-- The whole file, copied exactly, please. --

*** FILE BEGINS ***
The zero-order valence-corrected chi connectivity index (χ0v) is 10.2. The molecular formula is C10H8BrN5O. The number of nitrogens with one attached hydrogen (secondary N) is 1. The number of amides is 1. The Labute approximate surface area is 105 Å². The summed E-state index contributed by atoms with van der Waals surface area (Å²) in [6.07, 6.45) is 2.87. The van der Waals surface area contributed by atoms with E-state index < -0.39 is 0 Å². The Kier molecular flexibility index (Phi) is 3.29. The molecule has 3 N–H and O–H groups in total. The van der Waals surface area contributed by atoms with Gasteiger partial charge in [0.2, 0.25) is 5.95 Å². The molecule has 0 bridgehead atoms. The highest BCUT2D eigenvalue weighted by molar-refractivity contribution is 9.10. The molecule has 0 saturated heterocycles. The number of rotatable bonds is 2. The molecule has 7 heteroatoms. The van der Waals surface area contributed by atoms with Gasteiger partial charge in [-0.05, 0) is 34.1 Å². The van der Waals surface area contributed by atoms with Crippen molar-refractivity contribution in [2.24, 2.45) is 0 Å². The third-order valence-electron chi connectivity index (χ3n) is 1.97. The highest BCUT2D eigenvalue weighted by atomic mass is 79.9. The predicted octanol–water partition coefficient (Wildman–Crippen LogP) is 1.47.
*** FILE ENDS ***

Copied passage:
The zero-order valence-corrected chi connectivity index (χ0v) is 10.2. The molecular formula is C10H8BrN5O. The number of nitrogens with one attached hydrogen (secondary N) is 1. The number of amides is 1. The Labute approximate surface area is 105 Å². The summed E-state index contributed by atoms with van der Waals surface area (Å²) in [6.07, 6.45) is 2.87. The van der Waals surface area contributed by atoms with E-state index < -0.39 is 0 Å². The Kier molecular flexibility index (Phi) is 3.29. The molecule has 3 N–H and O–H groups in total. The van der Waals surface area contributed by atoms with Gasteiger partial charge in [0.2, 0.25) is 5.95 Å². The molecule has 0 bridgehead atoms. The highest BCUT2D eigenvalue weighted by molar-refractivity contribution is 9.10. The molecule has 0 saturated heterocycles. The number of rotatable bonds is 2. The molecule has 7 heteroatoms. The van der Waals surface area contributed by atoms with Gasteiger partial charge in [-0.05, 0) is 34.1 Å². The van der Waals surface area contributed by atoms with Crippen molar-refractivity contribution in [2.24, 2.45) is 0 Å². The third-order valence-electron chi connectivity index (χ3n) is 1.97. The highest BCUT2D eigenvalue weighted by atomic mass is 79.9. The predicted octanol–water partition coefficient (Wildman–Crippen LogP) is 1.47.